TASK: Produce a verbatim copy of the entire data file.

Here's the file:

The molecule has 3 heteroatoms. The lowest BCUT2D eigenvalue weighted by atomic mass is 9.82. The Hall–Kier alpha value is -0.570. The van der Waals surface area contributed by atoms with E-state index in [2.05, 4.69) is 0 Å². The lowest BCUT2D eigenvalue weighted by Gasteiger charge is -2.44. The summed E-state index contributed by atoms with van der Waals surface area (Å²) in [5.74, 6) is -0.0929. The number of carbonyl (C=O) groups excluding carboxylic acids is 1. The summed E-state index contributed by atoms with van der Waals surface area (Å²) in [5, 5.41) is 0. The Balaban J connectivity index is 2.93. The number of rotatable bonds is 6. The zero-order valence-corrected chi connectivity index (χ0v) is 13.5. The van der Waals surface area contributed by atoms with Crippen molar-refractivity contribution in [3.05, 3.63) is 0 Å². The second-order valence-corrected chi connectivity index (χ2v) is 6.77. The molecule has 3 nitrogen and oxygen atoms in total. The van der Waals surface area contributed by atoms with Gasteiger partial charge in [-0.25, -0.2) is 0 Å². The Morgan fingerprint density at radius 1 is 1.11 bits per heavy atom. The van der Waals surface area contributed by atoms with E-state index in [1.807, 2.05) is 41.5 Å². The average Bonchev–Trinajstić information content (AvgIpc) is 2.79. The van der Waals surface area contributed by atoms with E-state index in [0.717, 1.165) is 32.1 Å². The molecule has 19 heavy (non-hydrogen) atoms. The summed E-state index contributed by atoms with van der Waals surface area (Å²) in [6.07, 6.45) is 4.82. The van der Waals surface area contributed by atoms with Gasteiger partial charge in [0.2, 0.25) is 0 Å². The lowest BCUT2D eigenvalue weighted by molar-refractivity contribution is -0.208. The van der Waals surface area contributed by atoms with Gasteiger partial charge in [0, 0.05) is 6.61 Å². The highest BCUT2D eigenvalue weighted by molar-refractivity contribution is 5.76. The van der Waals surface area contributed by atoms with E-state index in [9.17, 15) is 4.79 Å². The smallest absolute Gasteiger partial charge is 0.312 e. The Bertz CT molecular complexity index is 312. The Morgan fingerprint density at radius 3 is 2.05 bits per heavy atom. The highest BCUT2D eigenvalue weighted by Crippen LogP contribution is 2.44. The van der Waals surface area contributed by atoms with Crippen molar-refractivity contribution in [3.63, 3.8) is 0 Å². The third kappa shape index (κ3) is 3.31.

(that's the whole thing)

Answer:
The molecule has 3 heteroatoms. The lowest BCUT2D eigenvalue weighted by atomic mass is 9.82. The Hall–Kier alpha value is -0.570. The van der Waals surface area contributed by atoms with E-state index in [2.05, 4.69) is 0 Å². The lowest BCUT2D eigenvalue weighted by Gasteiger charge is -2.44. The summed E-state index contributed by atoms with van der Waals surface area (Å²) in [5.74, 6) is -0.0929. The number of carbonyl (C=O) groups excluding carboxylic acids is 1. The summed E-state index contributed by atoms with van der Waals surface area (Å²) in [5, 5.41) is 0. The Balaban J connectivity index is 2.93. The number of rotatable bonds is 6. The zero-order valence-corrected chi connectivity index (χ0v) is 13.5. The van der Waals surface area contributed by atoms with Crippen molar-refractivity contribution in [3.05, 3.63) is 0 Å². The second-order valence-corrected chi connectivity index (χ2v) is 6.77. The molecule has 3 nitrogen and oxygen atoms in total. The van der Waals surface area contributed by atoms with Gasteiger partial charge in [-0.25, -0.2) is 0 Å². The Morgan fingerprint density at radius 1 is 1.11 bits per heavy atom. The van der Waals surface area contributed by atoms with E-state index in [1.807, 2.05) is 41.5 Å². The average Bonchev–Trinajstić information content (AvgIpc) is 2.79. The van der Waals surface area contributed by atoms with E-state index in [0.717, 1.165) is 32.1 Å². The molecule has 19 heavy (non-hydrogen) atoms. The summed E-state index contributed by atoms with van der Waals surface area (Å²) in [6.07, 6.45) is 4.82. The van der Waals surface area contributed by atoms with Gasteiger partial charge in [0.2, 0.25) is 0 Å². The lowest BCUT2D eigenvalue weighted by molar-refractivity contribution is -0.208. The van der Waals surface area contributed by atoms with Gasteiger partial charge in [0, 0.05) is 6.61 Å². The highest BCUT2D eigenvalue weighted by molar-refractivity contribution is 5.76. The van der Waals surface area contributed by atoms with E-state index in [9.17, 15) is 4.79 Å². The smallest absolute Gasteiger partial charge is 0.312 e. The Bertz CT molecular complexity index is 312. The Morgan fingerprint density at radius 3 is 2.05 bits per heavy atom. The highest BCUT2D eigenvalue weighted by Crippen LogP contribution is 2.44. The van der Waals surface area contributed by atoms with Crippen molar-refractivity contribution in [3.63, 3.8) is 0 Å². The third kappa shape index (κ3) is 3.31.